Now, even before the disturbed pattern of rainfall over the past two decades, this part of Sindh rarely had torrential rains. But weather patterns were different and it is believed that about 1,500 years ago, there were more rains — rains enough to warrant the building of a bridge to connect the fortification on both sides of the river. The bridge signifies the great age of Rannikot. It also implies that there was a large garrison or a settlement that would need to cross the river frequently.
In 1980, I met an elderly gentleman (I forget his name) who suggested the fort was built about 2,000 years ago by unknown people as a refuge. Much later I read that in the 1st century BCE, Central Asiatic Scythians migrated to Sindh in such large numbers that the Greeks called this country Indo-Scythia. That was a time when entire tribes were on the move in far away Central Asia; the stronger pushing the weaker out. The influx of the Scythians into Sindh was a result of those distant tussles.
Could it be that the under pressure Scythians first of all came to live by the Ranni stream? Could it be that they built the first earthen fortification as protection from other migrating tribes? Over the years as they settled down, they enlarged it. We do not have answers to that. But I do have in my possession a few coins and an arrowhead that tell a story.
From the area of the central fort Miri, I have three coins minted in the style of Sultan Muzaffar (reigned 1401-1411) of Gujarat. Expert opinion on these coins is that they were minted as copies by rulers who were subservient to Sultan Muzaffar. In the 15th century these were legal tender across Sindh. The other coin is even more remarkable. It is attributed to Abu Saeed Mirza, the grandfather of Babar, the first Mughal king of India. That would date it to the middle years of the 15th century and the mint would be somewhere in modern-day Uzbekistan.
These coins were all found from within the walls of Rannikot, particularly around Miri, the central fort. This means even if the fort did not exist at that time, there was some settlement, possibly a caravanserai, on this hillock to which travellers gravitated. And that trader and tourist traffic was not only local, but adventurers from far off Uzbekistan also came looking along the old Barbarikan-Arachosia highroad.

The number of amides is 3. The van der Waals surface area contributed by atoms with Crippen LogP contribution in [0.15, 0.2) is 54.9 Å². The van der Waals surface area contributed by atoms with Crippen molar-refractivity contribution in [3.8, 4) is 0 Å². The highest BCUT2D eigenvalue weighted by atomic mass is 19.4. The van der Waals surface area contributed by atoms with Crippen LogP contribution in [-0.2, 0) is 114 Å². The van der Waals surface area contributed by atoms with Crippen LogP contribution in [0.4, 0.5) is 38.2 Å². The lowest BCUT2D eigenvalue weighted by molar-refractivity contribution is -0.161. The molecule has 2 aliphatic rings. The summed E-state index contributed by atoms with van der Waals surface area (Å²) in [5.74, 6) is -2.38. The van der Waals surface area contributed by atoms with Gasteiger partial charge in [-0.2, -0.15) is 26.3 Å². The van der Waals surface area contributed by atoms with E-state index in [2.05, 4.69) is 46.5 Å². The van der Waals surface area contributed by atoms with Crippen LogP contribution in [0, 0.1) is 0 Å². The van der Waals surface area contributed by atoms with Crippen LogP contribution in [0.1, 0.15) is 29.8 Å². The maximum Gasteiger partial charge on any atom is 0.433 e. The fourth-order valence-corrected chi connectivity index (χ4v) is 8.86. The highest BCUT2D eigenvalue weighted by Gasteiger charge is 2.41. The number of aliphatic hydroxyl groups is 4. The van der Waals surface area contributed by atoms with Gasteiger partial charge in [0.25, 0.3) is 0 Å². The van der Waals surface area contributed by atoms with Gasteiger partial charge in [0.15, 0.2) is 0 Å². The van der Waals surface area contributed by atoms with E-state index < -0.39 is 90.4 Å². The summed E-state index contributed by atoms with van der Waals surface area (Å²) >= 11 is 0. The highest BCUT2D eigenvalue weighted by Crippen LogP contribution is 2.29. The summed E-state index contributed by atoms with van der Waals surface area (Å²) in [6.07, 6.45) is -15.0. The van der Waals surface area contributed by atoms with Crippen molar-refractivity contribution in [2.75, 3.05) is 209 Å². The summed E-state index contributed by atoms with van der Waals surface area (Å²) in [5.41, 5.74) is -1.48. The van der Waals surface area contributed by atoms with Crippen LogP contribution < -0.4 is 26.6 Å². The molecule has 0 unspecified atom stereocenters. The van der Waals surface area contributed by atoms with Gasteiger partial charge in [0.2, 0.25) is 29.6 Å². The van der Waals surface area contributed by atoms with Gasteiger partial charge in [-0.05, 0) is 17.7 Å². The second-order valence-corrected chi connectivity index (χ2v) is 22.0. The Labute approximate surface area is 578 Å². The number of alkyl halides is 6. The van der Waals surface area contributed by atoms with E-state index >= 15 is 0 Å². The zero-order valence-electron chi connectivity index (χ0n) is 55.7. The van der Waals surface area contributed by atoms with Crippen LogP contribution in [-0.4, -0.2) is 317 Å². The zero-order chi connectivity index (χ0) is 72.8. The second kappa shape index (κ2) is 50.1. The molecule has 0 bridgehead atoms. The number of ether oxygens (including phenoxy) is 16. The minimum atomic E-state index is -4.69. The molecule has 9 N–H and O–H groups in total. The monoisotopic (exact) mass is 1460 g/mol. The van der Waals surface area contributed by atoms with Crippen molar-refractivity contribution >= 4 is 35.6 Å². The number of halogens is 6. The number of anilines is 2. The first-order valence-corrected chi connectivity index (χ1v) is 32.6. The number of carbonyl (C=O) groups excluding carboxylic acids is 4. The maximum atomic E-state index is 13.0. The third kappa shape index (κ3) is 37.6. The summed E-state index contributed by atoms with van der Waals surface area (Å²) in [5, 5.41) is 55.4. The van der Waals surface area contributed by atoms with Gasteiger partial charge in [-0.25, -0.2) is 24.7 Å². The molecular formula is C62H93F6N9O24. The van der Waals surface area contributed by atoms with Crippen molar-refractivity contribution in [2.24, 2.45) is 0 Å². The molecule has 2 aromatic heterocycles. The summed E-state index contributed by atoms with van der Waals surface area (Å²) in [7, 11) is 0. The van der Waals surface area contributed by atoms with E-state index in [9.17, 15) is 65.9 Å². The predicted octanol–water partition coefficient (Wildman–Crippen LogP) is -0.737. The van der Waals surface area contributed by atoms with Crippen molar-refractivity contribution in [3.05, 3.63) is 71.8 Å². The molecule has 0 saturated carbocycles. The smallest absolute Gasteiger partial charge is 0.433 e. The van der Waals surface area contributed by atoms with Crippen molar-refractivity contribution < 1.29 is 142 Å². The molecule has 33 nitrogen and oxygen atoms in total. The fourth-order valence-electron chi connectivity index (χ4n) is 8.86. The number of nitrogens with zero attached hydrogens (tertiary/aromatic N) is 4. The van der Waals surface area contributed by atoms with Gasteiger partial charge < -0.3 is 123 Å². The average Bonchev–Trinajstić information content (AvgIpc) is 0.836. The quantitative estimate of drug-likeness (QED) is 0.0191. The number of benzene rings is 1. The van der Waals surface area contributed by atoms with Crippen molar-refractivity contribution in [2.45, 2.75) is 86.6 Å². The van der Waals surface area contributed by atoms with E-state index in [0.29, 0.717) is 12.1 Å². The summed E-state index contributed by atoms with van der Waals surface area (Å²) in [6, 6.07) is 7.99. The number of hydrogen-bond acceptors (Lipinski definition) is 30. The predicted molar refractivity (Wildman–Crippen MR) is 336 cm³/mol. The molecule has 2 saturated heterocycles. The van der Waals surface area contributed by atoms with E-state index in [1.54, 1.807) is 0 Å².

So much for the history.
My previous visit to Rannikot was in January 1999. I was horrified to see some ‘restoration’ work on the bridge piers at Sann Gate. I do not know which department was culpable of the crime, but they had completely altered the shape of the bridge piers: on the flat top of the piers where the bridge planking would have rested, the mindless restoration had raised crenulations.
Friends who visited thereafter narrated sorry stories of various parts of the fort falling to pieces. In 2017, I heard of some restoration work in progress and I feared the worst. Word was that the Shahper fortification, having suffered extensive decay, was under repair. It was on this side that I had seen four layers of earlier construction and I feared as the bridge had lost its essence, here too, more damage than good will be done.
This past February, Hamid Akhund who now heads the Endowment Fund Trust invited me to Rannikot. The attraction was to see the restoration that I had heard of. At Shahper, I was pleasantly surprised to see that the wall had been rebuilt with lime mortar and from the same stones that had first been set a couple of centuries ago. Only the small gap in the rampart that had wrongly been called a gate was now a proper opening large enough for a truck to pass through.
The intelligent features of this restoration were the use of lime mortar and the old material. But, more importantly, a portion of the wall showing three layers of earlier upgrading work and the clay wall beneath were left uncovered as evidence of prolonged occupation. To prevent undermining by rainwater seeping in, Hamid planned to have it covered with tempered glass or clear unbreakable plastic.
My suggestion that the mindless work done on the bridge needed to be reversed and the crenulations removed was agreed to. As well as that, I suggested the signs spelling the name as Rani Kot (Queen’s Fort) should be corrected. The fort must be known as it has for untold years. I hope the next visitors to Rannikot will know that the fort bears the name of the stream, once perennial now seasonal, that runs through it and not of some nonexistent queen.
The writer is a fellow of the Royal Geographical Society.
he tweets @odysseuslahori
Published in Dawn, EOS, April 15th, 2018